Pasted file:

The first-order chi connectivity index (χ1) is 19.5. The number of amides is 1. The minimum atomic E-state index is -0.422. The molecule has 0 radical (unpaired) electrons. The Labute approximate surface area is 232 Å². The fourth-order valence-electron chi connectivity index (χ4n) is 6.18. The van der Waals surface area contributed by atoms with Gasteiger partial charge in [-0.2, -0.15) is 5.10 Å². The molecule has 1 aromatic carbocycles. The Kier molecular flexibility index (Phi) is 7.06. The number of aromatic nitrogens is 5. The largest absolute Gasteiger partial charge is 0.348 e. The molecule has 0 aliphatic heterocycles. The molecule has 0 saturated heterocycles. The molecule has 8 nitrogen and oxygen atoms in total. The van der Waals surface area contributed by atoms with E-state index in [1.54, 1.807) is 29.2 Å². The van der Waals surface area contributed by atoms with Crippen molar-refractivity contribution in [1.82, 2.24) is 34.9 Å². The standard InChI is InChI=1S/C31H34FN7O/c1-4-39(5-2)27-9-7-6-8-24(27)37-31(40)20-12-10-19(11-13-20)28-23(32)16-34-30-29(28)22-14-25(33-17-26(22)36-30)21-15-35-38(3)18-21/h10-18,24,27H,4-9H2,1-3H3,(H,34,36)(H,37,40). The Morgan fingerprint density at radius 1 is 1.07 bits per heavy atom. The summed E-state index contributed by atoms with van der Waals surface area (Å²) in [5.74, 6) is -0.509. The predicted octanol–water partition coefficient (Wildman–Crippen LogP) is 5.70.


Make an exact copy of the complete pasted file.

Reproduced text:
The first-order chi connectivity index (χ1) is 19.5. The number of amides is 1. The minimum atomic E-state index is -0.422. The molecule has 0 radical (unpaired) electrons. The Labute approximate surface area is 232 Å². The fourth-order valence-electron chi connectivity index (χ4n) is 6.18. The van der Waals surface area contributed by atoms with Gasteiger partial charge in [-0.2, -0.15) is 5.10 Å². The molecule has 1 aromatic carbocycles. The Kier molecular flexibility index (Phi) is 7.06. The number of aromatic nitrogens is 5. The largest absolute Gasteiger partial charge is 0.348 e. The molecule has 0 aliphatic heterocycles. The molecule has 0 saturated heterocycles. The molecule has 8 nitrogen and oxygen atoms in total. The van der Waals surface area contributed by atoms with E-state index in [1.54, 1.807) is 29.2 Å². The van der Waals surface area contributed by atoms with Crippen molar-refractivity contribution in [1.82, 2.24) is 34.9 Å². The standard InChI is InChI=1S/C31H34FN7O/c1-4-39(5-2)27-9-7-6-8-24(27)37-31(40)20-12-10-19(11-13-20)28-23(32)16-34-30-29(28)22-14-25(33-17-26(22)36-30)21-15-35-38(3)18-21/h10-18,24,27H,4-9H2,1-3H3,(H,34,36)(H,37,40). The Morgan fingerprint density at radius 1 is 1.07 bits per heavy atom. The summed E-state index contributed by atoms with van der Waals surface area (Å²) in [5.74, 6) is -0.509. The predicted octanol–water partition coefficient (Wildman–Crippen LogP) is 5.70.